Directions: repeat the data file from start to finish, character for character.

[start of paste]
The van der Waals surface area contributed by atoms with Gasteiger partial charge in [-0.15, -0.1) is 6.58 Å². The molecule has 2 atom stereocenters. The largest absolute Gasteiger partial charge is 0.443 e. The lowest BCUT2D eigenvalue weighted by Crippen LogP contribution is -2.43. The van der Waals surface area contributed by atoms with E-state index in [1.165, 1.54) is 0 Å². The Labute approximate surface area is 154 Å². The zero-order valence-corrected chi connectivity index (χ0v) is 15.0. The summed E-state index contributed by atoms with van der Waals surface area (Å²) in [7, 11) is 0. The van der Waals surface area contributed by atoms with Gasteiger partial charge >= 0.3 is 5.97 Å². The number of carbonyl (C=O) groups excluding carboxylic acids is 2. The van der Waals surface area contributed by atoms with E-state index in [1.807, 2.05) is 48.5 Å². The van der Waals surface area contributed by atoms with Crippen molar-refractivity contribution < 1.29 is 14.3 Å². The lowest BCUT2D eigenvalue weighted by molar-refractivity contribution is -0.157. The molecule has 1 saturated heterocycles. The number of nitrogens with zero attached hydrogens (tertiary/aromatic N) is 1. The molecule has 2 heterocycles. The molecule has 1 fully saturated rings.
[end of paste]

The van der Waals surface area contributed by atoms with Gasteiger partial charge in [-0.15, -0.1) is 6.58 Å². The molecule has 2 atom stereocenters. The largest absolute Gasteiger partial charge is 0.443 e. The lowest BCUT2D eigenvalue weighted by Crippen LogP contribution is -2.43. The van der Waals surface area contributed by atoms with E-state index in [1.165, 1.54) is 0 Å². The Labute approximate surface area is 154 Å². The zero-order valence-corrected chi connectivity index (χ0v) is 15.0. The summed E-state index contributed by atoms with van der Waals surface area (Å²) in [7, 11) is 0. The van der Waals surface area contributed by atoms with Gasteiger partial charge >= 0.3 is 5.97 Å². The number of carbonyl (C=O) groups excluding carboxylic acids is 2. The van der Waals surface area contributed by atoms with E-state index in [1.807, 2.05) is 48.5 Å². The van der Waals surface area contributed by atoms with Crippen molar-refractivity contribution < 1.29 is 14.3 Å². The lowest BCUT2D eigenvalue weighted by molar-refractivity contribution is -0.157. The molecule has 1 saturated heterocycles. The number of nitrogens with zero attached hydrogens (tertiary/aromatic N) is 1. The molecule has 2 heterocycles. The molecule has 1 fully saturated rings.